The Montessori approach makes the child feel like their actions are helping others (and themselves) towards something bigger.  It allows them to focus in the present, contribute and stay calm.  Ultimately, making them into self-directed individuals that behave nicely and do not require ‘discipline’.  

This approach helps in raising children who are independent and free, but within boundaries. 

They understand the boundaries. They appreciate that going over those boundaries would mean being denied some of the privileges or activities they are accustomed to in their lives. To a doubting eye, this approach can appear excessively free or chaotic.  However, our whole philosophy at Kaban is based on using such approaches to help raise and care for children at our school.  We fundamentally believe children should not be mistreated and allowed an environment that gives them the freedom to struggle and grow at their own individual pace to reach their potential.

To Recap

The Montessori approach recommends a different way of disciplining children. You may have to forget some of the approaches you have learned and used throughout your life. Be ready to embrace a new way of doing things. 

The rewards go beyond raising well-behaved children. It teaches children to think through their actions and decisions before proceeding. They learn to start examining their behaviours early thus increasing the likelihood of growing into responsible, mature adults. 

The Montessori approach uses the “freedom with limits” philosophy.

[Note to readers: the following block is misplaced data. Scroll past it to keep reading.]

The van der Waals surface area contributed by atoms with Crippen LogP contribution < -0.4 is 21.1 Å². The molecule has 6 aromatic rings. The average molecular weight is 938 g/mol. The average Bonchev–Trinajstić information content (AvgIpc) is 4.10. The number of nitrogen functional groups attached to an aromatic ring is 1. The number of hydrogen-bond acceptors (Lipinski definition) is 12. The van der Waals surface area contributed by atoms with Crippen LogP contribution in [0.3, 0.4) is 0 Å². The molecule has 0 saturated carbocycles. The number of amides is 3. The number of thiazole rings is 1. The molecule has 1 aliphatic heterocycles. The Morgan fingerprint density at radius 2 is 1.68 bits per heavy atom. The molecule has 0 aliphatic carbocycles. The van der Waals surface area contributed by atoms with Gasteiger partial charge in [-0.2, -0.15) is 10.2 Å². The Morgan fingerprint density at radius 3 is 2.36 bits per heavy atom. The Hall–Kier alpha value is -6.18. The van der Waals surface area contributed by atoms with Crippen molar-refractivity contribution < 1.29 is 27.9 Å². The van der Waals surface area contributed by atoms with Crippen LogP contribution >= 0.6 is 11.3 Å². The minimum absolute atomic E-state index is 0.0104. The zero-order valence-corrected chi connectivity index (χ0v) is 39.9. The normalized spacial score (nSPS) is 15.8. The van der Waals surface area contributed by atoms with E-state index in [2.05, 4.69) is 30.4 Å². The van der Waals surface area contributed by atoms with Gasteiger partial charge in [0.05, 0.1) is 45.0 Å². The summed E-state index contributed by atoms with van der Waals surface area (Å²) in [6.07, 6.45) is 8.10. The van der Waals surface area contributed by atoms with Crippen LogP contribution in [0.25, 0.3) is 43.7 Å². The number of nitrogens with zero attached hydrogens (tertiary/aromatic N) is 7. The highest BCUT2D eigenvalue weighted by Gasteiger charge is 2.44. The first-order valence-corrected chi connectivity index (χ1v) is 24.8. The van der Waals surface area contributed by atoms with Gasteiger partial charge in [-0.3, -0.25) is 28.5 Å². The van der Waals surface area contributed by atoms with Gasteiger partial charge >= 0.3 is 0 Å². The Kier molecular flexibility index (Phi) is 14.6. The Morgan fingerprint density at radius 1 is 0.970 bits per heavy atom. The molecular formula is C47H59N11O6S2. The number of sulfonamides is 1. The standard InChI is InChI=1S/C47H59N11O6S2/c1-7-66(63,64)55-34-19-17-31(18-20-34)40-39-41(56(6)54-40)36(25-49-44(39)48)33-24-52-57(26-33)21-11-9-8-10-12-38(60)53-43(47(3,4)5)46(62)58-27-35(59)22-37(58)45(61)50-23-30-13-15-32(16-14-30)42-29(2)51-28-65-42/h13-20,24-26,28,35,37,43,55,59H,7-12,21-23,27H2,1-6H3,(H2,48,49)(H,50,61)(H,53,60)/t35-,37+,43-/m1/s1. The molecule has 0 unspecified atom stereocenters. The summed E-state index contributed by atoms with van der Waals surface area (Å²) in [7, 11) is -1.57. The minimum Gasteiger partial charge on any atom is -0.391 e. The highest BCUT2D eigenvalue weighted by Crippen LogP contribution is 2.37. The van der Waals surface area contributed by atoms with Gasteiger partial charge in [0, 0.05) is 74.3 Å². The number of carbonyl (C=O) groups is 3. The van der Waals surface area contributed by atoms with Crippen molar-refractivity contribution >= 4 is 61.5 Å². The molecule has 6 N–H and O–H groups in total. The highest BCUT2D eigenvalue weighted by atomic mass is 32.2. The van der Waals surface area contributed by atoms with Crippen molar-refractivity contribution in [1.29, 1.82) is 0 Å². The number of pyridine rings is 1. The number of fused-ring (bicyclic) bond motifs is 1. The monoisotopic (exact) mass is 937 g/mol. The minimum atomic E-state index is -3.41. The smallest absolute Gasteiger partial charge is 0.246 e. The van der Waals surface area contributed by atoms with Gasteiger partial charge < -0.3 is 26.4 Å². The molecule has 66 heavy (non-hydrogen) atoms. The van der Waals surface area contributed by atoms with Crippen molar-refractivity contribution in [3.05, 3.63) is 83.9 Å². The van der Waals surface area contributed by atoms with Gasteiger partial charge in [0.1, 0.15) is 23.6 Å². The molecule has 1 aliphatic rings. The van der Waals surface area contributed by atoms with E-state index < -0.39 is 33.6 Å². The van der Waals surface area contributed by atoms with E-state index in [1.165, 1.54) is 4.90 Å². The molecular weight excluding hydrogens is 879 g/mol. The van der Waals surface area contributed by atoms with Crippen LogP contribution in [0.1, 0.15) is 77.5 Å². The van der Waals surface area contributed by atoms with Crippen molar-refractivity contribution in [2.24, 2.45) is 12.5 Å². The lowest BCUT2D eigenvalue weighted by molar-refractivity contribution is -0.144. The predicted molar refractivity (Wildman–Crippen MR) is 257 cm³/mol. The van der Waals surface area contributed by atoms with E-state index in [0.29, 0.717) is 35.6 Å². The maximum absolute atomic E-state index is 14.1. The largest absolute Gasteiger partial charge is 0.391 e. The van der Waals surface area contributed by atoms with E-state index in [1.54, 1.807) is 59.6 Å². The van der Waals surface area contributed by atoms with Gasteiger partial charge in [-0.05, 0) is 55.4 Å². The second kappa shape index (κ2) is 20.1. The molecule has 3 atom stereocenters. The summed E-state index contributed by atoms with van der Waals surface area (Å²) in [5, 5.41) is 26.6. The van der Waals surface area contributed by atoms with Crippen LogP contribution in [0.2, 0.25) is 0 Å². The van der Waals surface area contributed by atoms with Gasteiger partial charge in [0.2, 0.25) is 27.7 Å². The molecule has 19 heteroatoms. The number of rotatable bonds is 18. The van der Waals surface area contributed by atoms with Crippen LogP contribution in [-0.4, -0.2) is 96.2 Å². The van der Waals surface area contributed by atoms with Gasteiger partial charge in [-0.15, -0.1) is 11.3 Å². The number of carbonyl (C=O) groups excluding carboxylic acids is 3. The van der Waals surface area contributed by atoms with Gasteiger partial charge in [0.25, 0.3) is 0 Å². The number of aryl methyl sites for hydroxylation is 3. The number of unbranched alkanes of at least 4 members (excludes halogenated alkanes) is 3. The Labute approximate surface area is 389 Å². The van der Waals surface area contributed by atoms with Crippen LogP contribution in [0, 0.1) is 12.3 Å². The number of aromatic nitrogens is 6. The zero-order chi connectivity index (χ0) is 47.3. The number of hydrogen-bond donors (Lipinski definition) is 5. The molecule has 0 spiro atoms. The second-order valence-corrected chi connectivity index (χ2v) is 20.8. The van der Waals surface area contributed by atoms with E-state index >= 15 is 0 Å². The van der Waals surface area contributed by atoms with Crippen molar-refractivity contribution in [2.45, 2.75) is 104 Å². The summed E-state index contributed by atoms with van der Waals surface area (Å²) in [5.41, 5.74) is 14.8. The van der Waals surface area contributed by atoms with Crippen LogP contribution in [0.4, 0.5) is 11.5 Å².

Under the Montessori philosophy of education, true disciple starts from within. Here, the philosophy presupposes that discipline is the result of developing inner growth steadily over a certain period. 

Under Montessori, discipline is not something you do to a child. It’s also not something or technique that you use to control a child’s behaviour. The goal here is to help a child understand self-control and discipline enough to display it without feeling pressured to do so.

Montessori Activities for Toddlers at Home

Montessori Activities for Toddlers at Home

The same principles and ideas that make the Montessori classroom a fulfilling and calming environment for toddlers can be brought to your home. Though the home and classroom are two different entities, continuing on with the same environment will have remarkable benefits for your child—plus, these Montessori activities for toddlers at home are fun, easy, and effective! After all, all these activities are inspired by the Montessori phrase, “Help me do it by myself.”

Mindfulness in Children

Mindfulness in Children

Life is never truly simple—though adults seem to forget that as they grow up. Children face numerous stressors and challenges throughout their youth, such as going to a school they might not like, facing bullies, following unsavory rules, or witnessing abusive relationships and other traumas. With the pressure to excel being placed on children at an early point in their lives, it is no wonder many develop anxiety and depression and know nothing about how to manage it. Teaching mindfulness to children is one way to help children cope with stress and promote a peaceful mindset.